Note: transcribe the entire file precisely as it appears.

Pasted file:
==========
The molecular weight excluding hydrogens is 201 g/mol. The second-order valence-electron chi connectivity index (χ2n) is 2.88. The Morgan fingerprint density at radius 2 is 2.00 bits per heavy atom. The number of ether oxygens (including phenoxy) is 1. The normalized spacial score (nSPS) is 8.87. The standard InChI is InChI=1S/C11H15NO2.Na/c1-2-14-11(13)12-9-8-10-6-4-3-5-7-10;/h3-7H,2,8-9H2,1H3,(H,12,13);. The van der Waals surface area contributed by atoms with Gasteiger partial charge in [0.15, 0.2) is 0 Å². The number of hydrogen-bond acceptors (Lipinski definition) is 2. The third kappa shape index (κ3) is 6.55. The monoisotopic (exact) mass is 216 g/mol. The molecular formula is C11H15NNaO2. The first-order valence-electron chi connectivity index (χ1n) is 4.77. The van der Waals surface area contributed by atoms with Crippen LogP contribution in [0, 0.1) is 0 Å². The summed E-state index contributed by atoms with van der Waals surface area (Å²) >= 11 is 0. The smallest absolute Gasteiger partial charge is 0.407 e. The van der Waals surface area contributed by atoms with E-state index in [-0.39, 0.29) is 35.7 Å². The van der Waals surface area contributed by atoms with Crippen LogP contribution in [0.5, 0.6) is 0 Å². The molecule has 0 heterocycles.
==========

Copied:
The molecular weight excluding hydrogens is 201 g/mol. The second-order valence-electron chi connectivity index (χ2n) is 2.88. The Morgan fingerprint density at radius 2 is 2.00 bits per heavy atom. The number of ether oxygens (including phenoxy) is 1. The normalized spacial score (nSPS) is 8.87. The standard InChI is InChI=1S/C11H15NO2.Na/c1-2-14-11(13)12-9-8-10-6-4-3-5-7-10;/h3-7H,2,8-9H2,1H3,(H,12,13);. The van der Waals surface area contributed by atoms with Gasteiger partial charge in [0.15, 0.2) is 0 Å². The number of hydrogen-bond acceptors (Lipinski definition) is 2. The third kappa shape index (κ3) is 6.55. The monoisotopic (exact) mass is 216 g/mol. The molecular formula is C11H15NNaO2. The first-order valence-electron chi connectivity index (χ1n) is 4.77. The van der Waals surface area contributed by atoms with Crippen LogP contribution in [0, 0.1) is 0 Å². The summed E-state index contributed by atoms with van der Waals surface area (Å²) >= 11 is 0. The smallest absolute Gasteiger partial charge is 0.407 e. The van der Waals surface area contributed by atoms with E-state index in [-0.39, 0.29) is 35.7 Å². The van der Waals surface area contributed by atoms with Crippen LogP contribution in [0.5, 0.6) is 0 Å². The molecule has 0 heterocycles.